Nothing in my parents’ marriage had quite prepared me for what my own shanah rishonah would look like.
alking home from yeshivah I felt that familiar pit — of what was it? dread? anxiety? doom? — in my kishkes. Would there be supper when I came home? Would Chedvah eat with me or would she just sit there looking annoyed? Would Chedvah even be home or would I have to track her down at one of her sisters’ houses? Would tonight’s conversation devolve into a fight as it did practically every day?
Nothing in my parents’ marriage had quite prepared me for what my own shanah rishonah would look like. Although my parents were polar opposites — my father was soft-spoken and bookish my mother was loud funny and super-talented — I never saw them fighting. Oh yes they discussed things they had long conversations in their room but I never witnessed or sensed tension friction or disagreement between them. Throughout my childhood I saw opposites being attracted to each other and working out their differences in a respectful and loving way.
As a child growing up in this environment I got to build healthy self-esteem with a good balance of optimism and realism. I was always a leader in yeshivah always popular. All my brothers were big camp guys and I was no different. I was head of drama in camp and I ran a big-brother program while in beis medrash. The quintessential all-around guy.
I was as prepared for marriage as a bochur could be ready to give ready to work and ready to enjoy a respectful relationship.
To no one’s surprise I was the first of my friends to get engaged. My kallah Chedvah was upbeat and spunky and we heard rave reports about her.
She was overweight but that didn’t bother me terribly. I had always been health conscious and I reasoned that I’d be able to impart this value to her and eventually she’d lose weight. I wouldn’t buy soda or junk so she’d learn to drink water and snack on fruit.
Like every chassan I had some small question marks about my kallah during our engagement. When I brought up the subject of living a healthier lifestyle she clammed up even though I didn’t say a word about her weight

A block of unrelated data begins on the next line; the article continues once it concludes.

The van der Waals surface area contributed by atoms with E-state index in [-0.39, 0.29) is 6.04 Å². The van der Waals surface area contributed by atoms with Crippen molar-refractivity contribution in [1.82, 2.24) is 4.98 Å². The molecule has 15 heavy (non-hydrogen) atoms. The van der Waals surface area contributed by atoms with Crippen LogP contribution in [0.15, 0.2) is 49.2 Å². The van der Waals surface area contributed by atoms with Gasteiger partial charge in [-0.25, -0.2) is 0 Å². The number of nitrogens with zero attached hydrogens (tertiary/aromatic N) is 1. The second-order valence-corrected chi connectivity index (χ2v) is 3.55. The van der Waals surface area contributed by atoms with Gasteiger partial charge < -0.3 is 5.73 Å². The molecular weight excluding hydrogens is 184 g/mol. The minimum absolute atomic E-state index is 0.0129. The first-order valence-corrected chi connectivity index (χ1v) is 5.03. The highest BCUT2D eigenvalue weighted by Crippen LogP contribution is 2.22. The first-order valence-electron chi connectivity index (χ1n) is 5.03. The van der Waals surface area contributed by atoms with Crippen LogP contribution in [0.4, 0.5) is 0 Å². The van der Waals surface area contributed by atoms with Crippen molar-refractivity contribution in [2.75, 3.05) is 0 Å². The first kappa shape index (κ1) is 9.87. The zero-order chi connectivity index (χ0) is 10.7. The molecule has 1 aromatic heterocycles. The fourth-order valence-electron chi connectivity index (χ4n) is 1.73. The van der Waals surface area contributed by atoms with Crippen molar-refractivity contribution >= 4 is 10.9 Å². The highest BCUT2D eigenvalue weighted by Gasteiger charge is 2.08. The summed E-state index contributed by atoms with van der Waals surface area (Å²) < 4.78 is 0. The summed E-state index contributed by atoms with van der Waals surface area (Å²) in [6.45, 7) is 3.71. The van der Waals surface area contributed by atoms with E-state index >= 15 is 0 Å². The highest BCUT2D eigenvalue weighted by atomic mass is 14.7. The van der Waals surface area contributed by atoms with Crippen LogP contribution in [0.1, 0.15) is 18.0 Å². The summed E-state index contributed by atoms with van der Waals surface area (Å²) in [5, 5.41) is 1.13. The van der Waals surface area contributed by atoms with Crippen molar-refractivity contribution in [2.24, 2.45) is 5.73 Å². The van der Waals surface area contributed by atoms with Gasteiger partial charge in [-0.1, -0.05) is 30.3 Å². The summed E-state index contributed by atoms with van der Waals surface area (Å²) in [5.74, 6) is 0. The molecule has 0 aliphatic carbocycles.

Often, when we had to make a decision, she would say, “I’ll discuss it with my parents” or “I need to ask my sister.” At one point, an issue came up between our parents over where the wedding should be held. Even after the matter was resolved, she brought it up virtually every time we met. “Are you sure it’s okay?” she would ask anxiously. “I really wanted to get married in that hall, but I can change it if it’s important to you.”
“It really has nothing to do with me,” I’d reply. “It’s okay, it’s water under the bridge.” I couldn’t understand why she had to keep mentioning it.
But these things were so minor, certainly not worth making an issue over, so I didn’t bother raising them with anyone.
Soon after we got married, things started to go sour. Chedvah barely ate, as far as I could see, yet she continuously gained weight. And she would get really mad any time things didn’t go her way. Any issue that we didn’t agree on — to stay home or to go away for Shabbos, to buy a pair of shoes that we couldn’t afford, what to do on Chol Hamoed — set her off. Walking into the house on any given day, I never knew what awaited me: Would I be greeted by the dynamic, happy-go-lucky girl I had married, or by the brooding, volatile wife I was seeing so much of?
Both Chedvah and I came from respected, functional families, and I was bewildered and embarrassed that we were fighting all the time. My parents were also very different from each other, I reasoned, and they got to where they got by sitting down face-to-face and resolving their issues.
But in our case, the direct approach never seemed to work.
I used to drive Chedvah to work, but many days, she stayed home, complaining that she was too tired, or something was hurting her, or she had to go shopping, or she just needed a break.
“Chedvah,” I said gently, “you missed four days of work in the past two weeks. I think we need to get onto a better schedule.”
“You try making a Shabbos!” she yelled at me.